– Russians traditionally locate opponents’ weak points to use them for their purposes. The current crisis offers many such opportunities. Divisions in the EU are deeper, so Moscow has no incentive to change the current line – emphasizes the expert.

Sarah Pagung from the German Society for Foreign Policy (DGAP) concretizes: – On the one hand, Russia is trying to present itself as a partner in crisis – it supplies medical equipment to Italy, the USA and Serbia, but it is about improving the image to help negotiate the lifting of sanctions . At the same time, however, it spreads fake news and misinforms. Which, of course, undermines this good image. So it has two strategies that are mutually exclusive.

Thomas O’Donnell, energy market analyst and lecturer at the private university of Berlin’s Hertie School of Governance, in turn, notes that at the beginning of March Russia tried to use the pandemic and the expected fall in oil prices to achieve its own goals. She refused to limit production, wanting to harm the interests of American and Saudi producers, and in consequence force the lifting of US sanctions aimed at companies constructing the Nord Stream 2 gas pipeline. However, this shows that Sergei Lavrov’s words about dialogue are hypocrisy, says O’Donnell.

Frostbite. Yes but…

– The chances of changing the sanction policy are small, as long as the current government exists (German government – ed.). If Vladimir Putin offered significant concessions to Ukraine, there would be great pressure in Berlin and Paris to lift certain sanctions – emphasizes Thomas O’Donnell. – In fact, however, Putin had many opportunities to compromise. Especially when Volodymyr Zelenski became president of Ukraine and began to talk to Russia about the Donbass. Putin did not propose anything that could justify leniency – he reminds us.

Chancellor Angela Merkel is the DGAP DG Sarah Pagung. – Even if somehow there was a breakthrough in the implementation of the Minsk agreements, a change would be unlikely. Although the supporters of sanctions have lost an important ally with Britain’s exit from the Community, he points out.

Explaining why the head of the German government is unlikely to change her attitude, Susan Stewart from SWP talks about Merkel’s past. – Thanks to the experience of living in the GDR, the chancellor understands the USSR and Russia. He accurately assesses the situation and motivation of the Kremlin regime – he concludes. However, it allows change if political forces come to power in Germany, where a positive attitude towards Russia prevails.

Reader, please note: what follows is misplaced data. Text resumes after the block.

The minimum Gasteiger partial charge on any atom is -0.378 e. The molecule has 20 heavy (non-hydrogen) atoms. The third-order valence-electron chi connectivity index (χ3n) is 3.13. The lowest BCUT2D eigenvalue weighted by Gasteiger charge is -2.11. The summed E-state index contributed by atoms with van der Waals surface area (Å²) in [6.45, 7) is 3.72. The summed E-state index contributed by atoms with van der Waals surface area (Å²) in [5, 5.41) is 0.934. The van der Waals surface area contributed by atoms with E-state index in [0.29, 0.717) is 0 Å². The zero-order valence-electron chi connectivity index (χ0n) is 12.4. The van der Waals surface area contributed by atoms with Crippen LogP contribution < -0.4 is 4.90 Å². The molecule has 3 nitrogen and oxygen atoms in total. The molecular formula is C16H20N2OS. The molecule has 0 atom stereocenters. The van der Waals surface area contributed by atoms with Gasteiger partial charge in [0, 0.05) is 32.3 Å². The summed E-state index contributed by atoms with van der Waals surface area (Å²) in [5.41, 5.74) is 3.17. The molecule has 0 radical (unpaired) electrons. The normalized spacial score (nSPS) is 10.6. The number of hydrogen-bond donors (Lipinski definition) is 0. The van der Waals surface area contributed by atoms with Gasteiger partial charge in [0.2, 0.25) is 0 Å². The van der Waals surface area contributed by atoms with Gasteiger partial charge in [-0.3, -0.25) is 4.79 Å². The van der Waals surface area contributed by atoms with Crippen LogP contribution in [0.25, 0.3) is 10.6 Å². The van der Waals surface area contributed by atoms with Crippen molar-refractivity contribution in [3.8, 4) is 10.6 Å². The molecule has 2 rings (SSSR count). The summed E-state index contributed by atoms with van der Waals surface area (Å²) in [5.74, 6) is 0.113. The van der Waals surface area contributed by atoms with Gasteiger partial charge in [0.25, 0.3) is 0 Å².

For Walter Kaufmann, the biggest unknowns in this matter are Ukraine and France. – The temporary readiness of President Zełski to recognize the representatives of the separatist republics of the DNR and ŁNR as official negotiating partners has increased uncertainty. If the Ukrainian government itself – pressured by the president, who wants to fulfill the election promise and bring peace to the Donbass – would call for the lifting of sanctions against Russia, it would certainly weaken the EU position – he predicts.

The second unknown is the approach of French President Emmanuel Macron – since last autumn he has called several times to treat relations with Russia as a priority. But also Macron will not be able to fight the abolition without progress in implementing the Minsk agreements, argues Kaufmann. – I can’t imagine a scenario in which Berlin accepts the occupation of eastern Ukraine. Although the German media talks primarily about “separatists” who support Russia, in fact politicians in Berlin are well aware of the presence of Russian troops on the territory of Ukraine – and not just in the Crimea, “says Miriam Kosmehl from the liberal Bertelsmann Foundation.